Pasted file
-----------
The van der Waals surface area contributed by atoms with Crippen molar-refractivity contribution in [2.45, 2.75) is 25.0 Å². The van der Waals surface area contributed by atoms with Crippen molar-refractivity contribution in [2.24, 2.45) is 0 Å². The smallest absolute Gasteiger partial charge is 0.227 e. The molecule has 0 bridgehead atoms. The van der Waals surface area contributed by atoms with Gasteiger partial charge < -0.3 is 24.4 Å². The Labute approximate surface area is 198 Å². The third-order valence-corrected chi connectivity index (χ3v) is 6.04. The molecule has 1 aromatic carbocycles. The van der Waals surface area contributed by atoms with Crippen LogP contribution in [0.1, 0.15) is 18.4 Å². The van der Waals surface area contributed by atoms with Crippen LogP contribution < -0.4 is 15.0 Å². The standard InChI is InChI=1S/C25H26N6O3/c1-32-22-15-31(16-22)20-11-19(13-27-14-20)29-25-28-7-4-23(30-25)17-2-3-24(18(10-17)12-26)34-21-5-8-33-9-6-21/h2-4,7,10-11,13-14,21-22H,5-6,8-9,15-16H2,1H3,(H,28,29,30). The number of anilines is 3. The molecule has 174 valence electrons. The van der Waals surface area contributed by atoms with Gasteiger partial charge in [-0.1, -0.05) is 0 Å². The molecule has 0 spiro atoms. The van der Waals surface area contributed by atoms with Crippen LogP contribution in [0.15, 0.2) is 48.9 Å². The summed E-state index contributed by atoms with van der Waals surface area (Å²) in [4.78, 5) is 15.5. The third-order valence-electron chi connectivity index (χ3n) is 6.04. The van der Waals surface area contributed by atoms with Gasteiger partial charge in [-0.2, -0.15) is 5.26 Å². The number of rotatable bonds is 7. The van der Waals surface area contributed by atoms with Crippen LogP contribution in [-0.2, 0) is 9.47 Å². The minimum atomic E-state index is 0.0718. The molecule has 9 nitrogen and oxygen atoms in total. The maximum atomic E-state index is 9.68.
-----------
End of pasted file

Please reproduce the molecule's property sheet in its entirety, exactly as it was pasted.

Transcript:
The van der Waals surface area contributed by atoms with Crippen molar-refractivity contribution in [2.45, 2.75) is 25.0 Å². The van der Waals surface area contributed by atoms with Crippen molar-refractivity contribution in [2.24, 2.45) is 0 Å². The smallest absolute Gasteiger partial charge is 0.227 e. The molecule has 0 bridgehead atoms. The van der Waals surface area contributed by atoms with Gasteiger partial charge < -0.3 is 24.4 Å². The Labute approximate surface area is 198 Å². The third-order valence-corrected chi connectivity index (χ3v) is 6.04. The molecule has 1 aromatic carbocycles. The van der Waals surface area contributed by atoms with Crippen LogP contribution in [0.1, 0.15) is 18.4 Å². The van der Waals surface area contributed by atoms with Crippen LogP contribution < -0.4 is 15.0 Å². The standard InChI is InChI=1S/C25H26N6O3/c1-32-22-15-31(16-22)20-11-19(13-27-14-20)29-25-28-7-4-23(30-25)17-2-3-24(18(10-17)12-26)34-21-5-8-33-9-6-21/h2-4,7,10-11,13-14,21-22H,5-6,8-9,15-16H2,1H3,(H,28,29,30). The number of anilines is 3. The molecule has 174 valence electrons. The van der Waals surface area contributed by atoms with Gasteiger partial charge in [-0.1, -0.05) is 0 Å². The molecule has 0 spiro atoms. The van der Waals surface area contributed by atoms with Crippen LogP contribution in [0.15, 0.2) is 48.9 Å². The summed E-state index contributed by atoms with van der Waals surface area (Å²) in [4.78, 5) is 15.5. The third-order valence-electron chi connectivity index (χ3n) is 6.04. The van der Waals surface area contributed by atoms with Gasteiger partial charge in [-0.2, -0.15) is 5.26 Å². The number of rotatable bonds is 7. The van der Waals surface area contributed by atoms with Crippen LogP contribution in [-0.2, 0) is 9.47 Å². The minimum atomic E-state index is 0.0718. The molecule has 9 nitrogen and oxygen atoms in total. The maximum atomic E-state index is 9.68.